Each year, a fresh batch of students finish their studies and start looking for work. Harness the best of a graduate, by understanding:
This will help you attract quality candidates and get your new hire settled in quickly.
It’s better to have too many quality applicants for a job than too few. So it’s a good idea to make your vacancy as appealing as possible. This doesn’t mean trying to offer the highest salary. It’s about understanding what possible candidates will want from their job and their employer.
Every potential employee looks for something slightly different from a job. The online job listings company SEEK has conducted research into what attracts New Zealand jobseekers, and what keeps them happy once in a role.
Many new graduates looking for work are millennials (ages 22-37) or Gen Zers (ages 16-24). SEEK’s data shows the factors most important to them are:
“Think about what you can offer new recruits,” says Mereana Hawthorn, SEEK’s Recruiter and SME Business Manager. “Career development is the number one driver for graduate candidates. They look for mentoring opportunities and sponsored study opportunities.”
Employers and tech sector graduates (external link) — Careers NZ
Talk about the support and care that’s offered in your business when a new employee begins, and let them know they will be set up for success.
“We were all in our first job at some point,” says Hawthorn. “We owe it to graduates and new hires to give them the best start they can have. It will help them establish their career while also supporting the success of your business.”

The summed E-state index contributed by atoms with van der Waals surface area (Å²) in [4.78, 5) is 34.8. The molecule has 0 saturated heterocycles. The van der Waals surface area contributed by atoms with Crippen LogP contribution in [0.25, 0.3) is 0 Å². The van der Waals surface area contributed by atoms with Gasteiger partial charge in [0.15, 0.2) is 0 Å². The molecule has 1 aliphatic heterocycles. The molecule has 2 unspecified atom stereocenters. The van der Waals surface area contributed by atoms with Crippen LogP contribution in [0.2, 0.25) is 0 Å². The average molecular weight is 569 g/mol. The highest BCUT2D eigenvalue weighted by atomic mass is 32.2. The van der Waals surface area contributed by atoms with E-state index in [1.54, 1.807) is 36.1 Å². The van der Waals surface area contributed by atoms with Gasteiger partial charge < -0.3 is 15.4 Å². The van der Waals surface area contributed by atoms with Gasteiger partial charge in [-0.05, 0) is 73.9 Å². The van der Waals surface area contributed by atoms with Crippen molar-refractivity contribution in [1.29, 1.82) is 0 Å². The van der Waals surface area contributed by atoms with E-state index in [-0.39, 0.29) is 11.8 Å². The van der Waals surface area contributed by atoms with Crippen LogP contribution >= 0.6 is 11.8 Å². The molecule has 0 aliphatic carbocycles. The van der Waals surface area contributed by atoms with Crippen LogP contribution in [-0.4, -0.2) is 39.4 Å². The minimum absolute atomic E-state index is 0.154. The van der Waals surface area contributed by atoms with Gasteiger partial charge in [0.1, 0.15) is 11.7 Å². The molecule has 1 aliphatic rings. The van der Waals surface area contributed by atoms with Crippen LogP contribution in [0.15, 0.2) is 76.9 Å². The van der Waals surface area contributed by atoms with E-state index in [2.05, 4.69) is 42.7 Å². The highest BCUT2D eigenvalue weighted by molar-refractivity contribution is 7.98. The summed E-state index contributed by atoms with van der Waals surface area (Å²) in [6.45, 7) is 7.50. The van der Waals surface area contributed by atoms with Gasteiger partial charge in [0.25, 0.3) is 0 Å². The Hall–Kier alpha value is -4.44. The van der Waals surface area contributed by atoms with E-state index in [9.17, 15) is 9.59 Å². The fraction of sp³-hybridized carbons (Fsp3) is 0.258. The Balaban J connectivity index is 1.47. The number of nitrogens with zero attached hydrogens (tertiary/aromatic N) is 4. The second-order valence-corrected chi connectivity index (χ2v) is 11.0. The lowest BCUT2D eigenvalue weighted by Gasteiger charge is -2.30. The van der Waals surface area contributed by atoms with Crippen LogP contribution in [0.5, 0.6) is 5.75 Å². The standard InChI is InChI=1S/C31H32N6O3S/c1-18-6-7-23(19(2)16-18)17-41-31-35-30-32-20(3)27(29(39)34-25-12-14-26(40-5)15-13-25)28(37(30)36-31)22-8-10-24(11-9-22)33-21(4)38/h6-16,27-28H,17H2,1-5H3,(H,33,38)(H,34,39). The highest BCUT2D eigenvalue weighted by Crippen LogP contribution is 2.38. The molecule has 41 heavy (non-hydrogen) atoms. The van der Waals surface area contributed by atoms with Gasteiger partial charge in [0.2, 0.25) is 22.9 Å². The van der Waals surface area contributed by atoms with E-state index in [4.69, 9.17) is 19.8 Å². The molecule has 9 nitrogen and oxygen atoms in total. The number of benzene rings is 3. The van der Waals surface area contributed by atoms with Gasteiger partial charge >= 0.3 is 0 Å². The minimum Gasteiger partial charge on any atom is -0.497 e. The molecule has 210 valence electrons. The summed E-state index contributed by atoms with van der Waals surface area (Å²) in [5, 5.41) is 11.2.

More than any other career stage, graduates want to see how they will progress with your business. SEEK’s research shows 76% value good leaders and mentors.
To meet this need, think about how you can provide:
“Mentoring a graduate helps them adjust to your workplace faster,” says Amanda Pickett of careers.govt.nz. “It also helps build morale in your workplace as it gives your staff opportunities to lead.”
Graduates want to feel their job has meaning. 67% say being happy at work is more important than how much they earn, according to SEEK. "Create meaning and a sense of impact by giving them autonomy and responsibility for certain tasks or projects. Talk to them about how their work fits into wider strategies of the business," says Amanda Pickett of careers.govt.nz. "Let them know why they are asked to do something and how it relates to the big picture."
This group will work hard, but also want to find a balance between their work and personal lives. Many graduates value flexible working arrangements.
Any employee can ask for flexible working arrangements at any time. This means new hires, and people who already work for you. As an employer, you have a duty to consider their request. Flexible working can include:
The location of their workplace is also important to this group. Most don’t want a huge commute.
Use our online tool to create a policy that suits your business and pick up tips along the way.
Flexible work policy (external link) — Workplace Policy Builder
Despite the benefits of bringing new graduates on board, there are risks with any new employee. Some employers might think it’s risky to hire a grad or not worth the investment of time and energy. These concerns can be unwarranted or easily solved with simple strategies.
Training and mentoring takes too much time and energy.
Graduates know how to learn and can pick up things quickly. Mentoring might just be 10 minutes a day and can provide senior staff with leadership opportunities.
After investing time and energy, the grad could up and leave.
While it’s true many millennials and Gen Zers don’t expect to stay in a role more than five years, meeting their career progression needs and providing meaningful work can reduce turn over.
Another major worry for employers is mistakes caused by a lack of experience. To prevent this from happening: